I'm new to c.I am wondering who can tell me how to use API in my c program.
Any help will be greatly appreciated!
In article <f2a55c$2gu$(E-Mail Removed)99.com>, Jack Dowson <(E-Mail Removed)> wrote:
>I'm new to c.I am wondering who can tell me how to use API in my c program.
API is usually an abbreviation for "Application Programmer Interface".
For any packaged routines, the program's API is the official documented
methods of getting the routines to do whatever they are supposed to.
If you have a routine that has an API, then there is nothing
special you need to do in your C program to use it. You just
#include whatever header files the API documents that it requires,
and you make the calls to the routines in the manner documented.
The rest of this discussion involves practical development matters
that the C standard leaves up to the implementation; your
implementation might have a wildly different way of handling these
matters (especially if you are using one of the "visual" compilers.)
As far as the C standard goes, there are very few rules beyond
that the implementation must give you -some- way to link different
source files together. There is no right or wrong way in the standards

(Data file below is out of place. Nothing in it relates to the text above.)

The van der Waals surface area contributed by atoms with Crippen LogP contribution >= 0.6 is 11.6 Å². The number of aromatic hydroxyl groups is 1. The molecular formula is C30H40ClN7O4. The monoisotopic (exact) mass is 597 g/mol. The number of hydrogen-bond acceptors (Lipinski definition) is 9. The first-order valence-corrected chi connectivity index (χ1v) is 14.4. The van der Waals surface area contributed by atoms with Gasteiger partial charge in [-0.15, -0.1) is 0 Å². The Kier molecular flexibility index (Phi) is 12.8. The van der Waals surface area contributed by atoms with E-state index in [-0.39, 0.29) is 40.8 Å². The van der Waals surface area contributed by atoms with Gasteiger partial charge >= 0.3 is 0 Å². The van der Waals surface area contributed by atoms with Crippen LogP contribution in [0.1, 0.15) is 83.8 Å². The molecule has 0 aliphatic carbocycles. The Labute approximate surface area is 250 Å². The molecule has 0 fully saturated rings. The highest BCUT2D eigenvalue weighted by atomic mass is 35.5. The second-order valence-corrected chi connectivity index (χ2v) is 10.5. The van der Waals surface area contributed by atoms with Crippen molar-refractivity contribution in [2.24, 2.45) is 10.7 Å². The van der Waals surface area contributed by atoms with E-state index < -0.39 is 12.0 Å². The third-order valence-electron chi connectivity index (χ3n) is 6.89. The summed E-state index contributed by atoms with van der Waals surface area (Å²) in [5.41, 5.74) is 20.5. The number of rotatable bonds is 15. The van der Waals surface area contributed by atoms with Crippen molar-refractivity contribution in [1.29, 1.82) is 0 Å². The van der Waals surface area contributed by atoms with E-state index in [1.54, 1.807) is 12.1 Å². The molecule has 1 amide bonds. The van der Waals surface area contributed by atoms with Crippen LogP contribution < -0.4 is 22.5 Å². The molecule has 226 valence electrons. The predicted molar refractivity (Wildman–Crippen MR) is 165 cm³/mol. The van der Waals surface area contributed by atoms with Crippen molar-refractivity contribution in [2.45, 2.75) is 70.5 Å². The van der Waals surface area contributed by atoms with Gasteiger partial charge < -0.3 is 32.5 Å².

for most of these points -- and that means that to find out the
right way to do these things for your particular system, you need
to ask in a newsgroup that deals with your operating system.
You may need to tell the compiler where to find the include files
for the package. The method of doing that depends on which compiler
you are using. In -most- compilers that work from the command line,
you would add an option that started with a dash followed by
an upper-case I followed by the name of the directory to look in.
For example, -I/opt/gnu/include would (usually) tell the
compiler to look for include files in the directory /opt/gnu/include
You will probably also need to tell your compiler to link
the package into your executable. The method of doing that
depends on which compiler you are using. In -most- compilers
that work from the command line, you would add an option
that started with dash followed by lower-case L followed
by a representation of the name of the library, such as
-lcrypto . The exact name you would use after the -l depends
on your compiler: fairly common is that library names
of the form libXXXX.something would become the option -lXXXX
(i.e., remove the 'lib' prefix and any suffixes.) You may also
have to tell the compiler where to find the library; fairly
common in command-line compilers is to use an option that starts
with a dash followed by an upper-case L followed by the directory
to look in; e.g., -L/opt/gnu/lib32 -lcrypto to look for
libcrypto.something in the directory /opt/gnu/lib32
Okay, buzzwords only. Two syllables, tops. -- Laurie Anderson